The Nelson-Atkins Museum of Art
4525 Oak St, Kansas City, MO 64111, USA
| +1 816-751-1278
Photo by Beth Byers
Wed, Sat - Mon 10am - 5pm
Thur, Fri 10am - 9pm
The Nelson-Atkins Museum of ArtIt's not hard to spot the Nelson-Atkins Museum of Art. Just look for the giant shuttlecock sculptures displayed on the 20-plus-acre lawn in front of the building. When Claes Oldenburg and his late wife, Coosje van Bruggen, first installed the works in the museum’s sculpture park, they created a public uproar, with locals deeming them “not art.” Today, they’re practically the Nelson-Atkins’s mascots—and a magnet for Instagram if there ever was one. The museum itself consists of two structures—a neoclassical original, with a traditional colonnade and marble steps, and the much-more-modern Block Building, which resembles a glowing light box. Across both, visitors will find more than 35,000 works of art, including robust Asian, ceramic, and photography collections as well as several examples of centuries-old furniture. Tour the galleries, visit one of the regular traveling exhibitions, and don’t miss a pit stop at the gift store, where you can pick up a ceramic shuttlecock ornament to take home.
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over 5 years ago
Classic and Contemporary Beauty Next to KC's Front Yard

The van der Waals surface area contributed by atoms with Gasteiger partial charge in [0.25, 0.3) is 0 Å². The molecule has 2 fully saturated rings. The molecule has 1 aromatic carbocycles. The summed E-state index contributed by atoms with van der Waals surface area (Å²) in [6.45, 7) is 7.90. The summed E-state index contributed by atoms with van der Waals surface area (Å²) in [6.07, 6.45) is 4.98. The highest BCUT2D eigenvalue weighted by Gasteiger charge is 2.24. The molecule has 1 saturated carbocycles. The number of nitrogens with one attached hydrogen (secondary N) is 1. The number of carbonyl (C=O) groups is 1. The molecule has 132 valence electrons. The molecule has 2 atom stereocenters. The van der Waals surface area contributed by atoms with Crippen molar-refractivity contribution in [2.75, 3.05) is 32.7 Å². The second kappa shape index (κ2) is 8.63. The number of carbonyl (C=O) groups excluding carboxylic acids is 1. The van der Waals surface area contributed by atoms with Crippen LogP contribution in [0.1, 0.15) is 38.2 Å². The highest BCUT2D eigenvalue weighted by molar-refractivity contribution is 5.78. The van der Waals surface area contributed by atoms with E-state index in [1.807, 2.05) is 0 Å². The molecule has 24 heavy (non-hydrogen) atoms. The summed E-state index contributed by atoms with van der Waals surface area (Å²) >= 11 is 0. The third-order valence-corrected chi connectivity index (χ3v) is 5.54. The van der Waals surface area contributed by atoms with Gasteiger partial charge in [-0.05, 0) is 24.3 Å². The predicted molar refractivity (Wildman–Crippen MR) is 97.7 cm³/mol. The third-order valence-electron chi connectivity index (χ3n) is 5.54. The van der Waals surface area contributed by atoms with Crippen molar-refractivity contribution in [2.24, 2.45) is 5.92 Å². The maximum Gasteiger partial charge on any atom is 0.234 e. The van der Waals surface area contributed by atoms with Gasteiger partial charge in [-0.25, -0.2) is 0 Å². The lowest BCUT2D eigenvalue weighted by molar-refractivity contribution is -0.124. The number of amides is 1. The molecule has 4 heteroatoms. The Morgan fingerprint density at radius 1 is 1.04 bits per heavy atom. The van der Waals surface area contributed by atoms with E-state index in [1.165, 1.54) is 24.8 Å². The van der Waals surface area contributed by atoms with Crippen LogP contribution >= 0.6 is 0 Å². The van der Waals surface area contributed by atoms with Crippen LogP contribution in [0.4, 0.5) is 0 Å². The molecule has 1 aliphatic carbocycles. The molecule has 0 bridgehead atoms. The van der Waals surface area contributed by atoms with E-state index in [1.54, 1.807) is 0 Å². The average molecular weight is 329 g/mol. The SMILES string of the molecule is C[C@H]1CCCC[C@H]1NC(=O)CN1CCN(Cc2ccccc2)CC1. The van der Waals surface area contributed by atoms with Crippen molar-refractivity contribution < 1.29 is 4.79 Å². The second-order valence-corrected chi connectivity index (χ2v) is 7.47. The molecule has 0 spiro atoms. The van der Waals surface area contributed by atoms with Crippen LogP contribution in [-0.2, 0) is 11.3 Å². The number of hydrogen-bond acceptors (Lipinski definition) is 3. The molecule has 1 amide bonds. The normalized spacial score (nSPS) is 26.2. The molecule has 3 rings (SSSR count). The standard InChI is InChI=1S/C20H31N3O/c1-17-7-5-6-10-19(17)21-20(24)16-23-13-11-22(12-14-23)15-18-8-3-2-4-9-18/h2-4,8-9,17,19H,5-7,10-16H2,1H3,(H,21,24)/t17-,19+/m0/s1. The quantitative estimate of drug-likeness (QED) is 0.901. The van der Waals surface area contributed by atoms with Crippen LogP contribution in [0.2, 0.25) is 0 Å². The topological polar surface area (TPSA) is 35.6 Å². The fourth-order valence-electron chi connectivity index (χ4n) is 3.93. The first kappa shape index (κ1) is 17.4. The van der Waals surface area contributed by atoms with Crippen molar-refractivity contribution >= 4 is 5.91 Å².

The Nelson-Atkins isn’t just another art museum; with architect Steven Holl’s addition of the Bloch building in 2007, the grounds themselves are a “work of haunting power,” according to The New York Times. The original building, with a traditional colonnade protruding from marble steps, frames what might be called Kansas City’s front yard: a long green space where people toss the frisbee, play catch, or simply lie on the grass. True to form, four giant shuttlecocks adorn the lawn. The Bloch Building runs alongside the structure, a modern art masterpiece of glass and light that’s as much a work of art as what’s inside. The Museum itself features a fine post-impressionist collection, a number of traveling exhibitions (it first hosted one of two American collections of a Water Lilies triptych), and the romantic Rozzelle Court Restaurant, where you can dine in a 15th-century Italian courtyard. Schedule your visit around the popular monthly series “Art Tasting with Julian,” in which museum director Julian Zugazagoitia gives a fun talk about the museum’s pieces over wine. To see a full roster of guest speakers and other programs, visit nelson-atkins.org.